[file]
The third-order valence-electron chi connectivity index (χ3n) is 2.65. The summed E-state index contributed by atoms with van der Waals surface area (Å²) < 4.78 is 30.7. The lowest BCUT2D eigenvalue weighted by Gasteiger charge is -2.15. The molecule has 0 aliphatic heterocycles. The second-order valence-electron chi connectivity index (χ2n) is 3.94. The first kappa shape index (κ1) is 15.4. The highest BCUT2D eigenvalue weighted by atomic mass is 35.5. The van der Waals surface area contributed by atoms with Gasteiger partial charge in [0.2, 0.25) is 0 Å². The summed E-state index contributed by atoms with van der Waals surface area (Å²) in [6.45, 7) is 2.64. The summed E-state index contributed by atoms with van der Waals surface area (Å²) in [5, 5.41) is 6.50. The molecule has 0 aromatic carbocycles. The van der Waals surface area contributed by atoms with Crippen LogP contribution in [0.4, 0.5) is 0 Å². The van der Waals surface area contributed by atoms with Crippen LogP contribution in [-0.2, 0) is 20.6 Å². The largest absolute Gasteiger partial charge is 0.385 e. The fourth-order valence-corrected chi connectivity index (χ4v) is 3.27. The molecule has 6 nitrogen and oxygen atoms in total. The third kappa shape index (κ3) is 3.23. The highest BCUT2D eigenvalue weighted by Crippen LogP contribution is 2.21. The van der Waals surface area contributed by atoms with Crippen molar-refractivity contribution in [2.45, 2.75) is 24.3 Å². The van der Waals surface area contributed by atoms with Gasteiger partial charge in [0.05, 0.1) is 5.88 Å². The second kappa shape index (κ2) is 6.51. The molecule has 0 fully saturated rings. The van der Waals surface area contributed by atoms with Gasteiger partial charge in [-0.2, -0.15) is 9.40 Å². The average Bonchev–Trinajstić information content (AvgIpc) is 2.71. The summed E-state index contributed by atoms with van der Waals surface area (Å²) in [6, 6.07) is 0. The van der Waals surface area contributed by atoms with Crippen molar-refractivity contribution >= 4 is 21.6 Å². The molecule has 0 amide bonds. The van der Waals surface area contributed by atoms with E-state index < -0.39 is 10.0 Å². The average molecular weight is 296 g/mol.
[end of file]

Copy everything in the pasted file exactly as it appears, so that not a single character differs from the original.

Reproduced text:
The third-order valence-electron chi connectivity index (χ3n) is 2.65. The summed E-state index contributed by atoms with van der Waals surface area (Å²) < 4.78 is 30.7. The lowest BCUT2D eigenvalue weighted by Gasteiger charge is -2.15. The molecule has 0 aliphatic heterocycles. The second-order valence-electron chi connectivity index (χ2n) is 3.94. The first kappa shape index (κ1) is 15.4. The highest BCUT2D eigenvalue weighted by atomic mass is 35.5. The van der Waals surface area contributed by atoms with Gasteiger partial charge in [0.2, 0.25) is 0 Å². The summed E-state index contributed by atoms with van der Waals surface area (Å²) in [6.45, 7) is 2.64. The summed E-state index contributed by atoms with van der Waals surface area (Å²) in [5, 5.41) is 6.50. The molecule has 0 aromatic carbocycles. The van der Waals surface area contributed by atoms with Crippen LogP contribution in [0.4, 0.5) is 0 Å². The van der Waals surface area contributed by atoms with Crippen LogP contribution in [-0.2, 0) is 20.6 Å². The largest absolute Gasteiger partial charge is 0.385 e. The fourth-order valence-corrected chi connectivity index (χ4v) is 3.27. The molecule has 6 nitrogen and oxygen atoms in total. The third kappa shape index (κ3) is 3.23. The highest BCUT2D eigenvalue weighted by Crippen LogP contribution is 2.21. The van der Waals surface area contributed by atoms with Crippen molar-refractivity contribution in [2.45, 2.75) is 24.3 Å². The van der Waals surface area contributed by atoms with Gasteiger partial charge in [0.05, 0.1) is 5.88 Å². The second kappa shape index (κ2) is 6.51. The molecule has 0 fully saturated rings. The van der Waals surface area contributed by atoms with Gasteiger partial charge in [-0.2, -0.15) is 9.40 Å². The average Bonchev–Trinajstić information content (AvgIpc) is 2.71. The summed E-state index contributed by atoms with van der Waals surface area (Å²) in [6, 6.07) is 0. The van der Waals surface area contributed by atoms with Crippen molar-refractivity contribution >= 4 is 21.6 Å². The molecule has 0 amide bonds. The van der Waals surface area contributed by atoms with E-state index < -0.39 is 10.0 Å². The average molecular weight is 296 g/mol.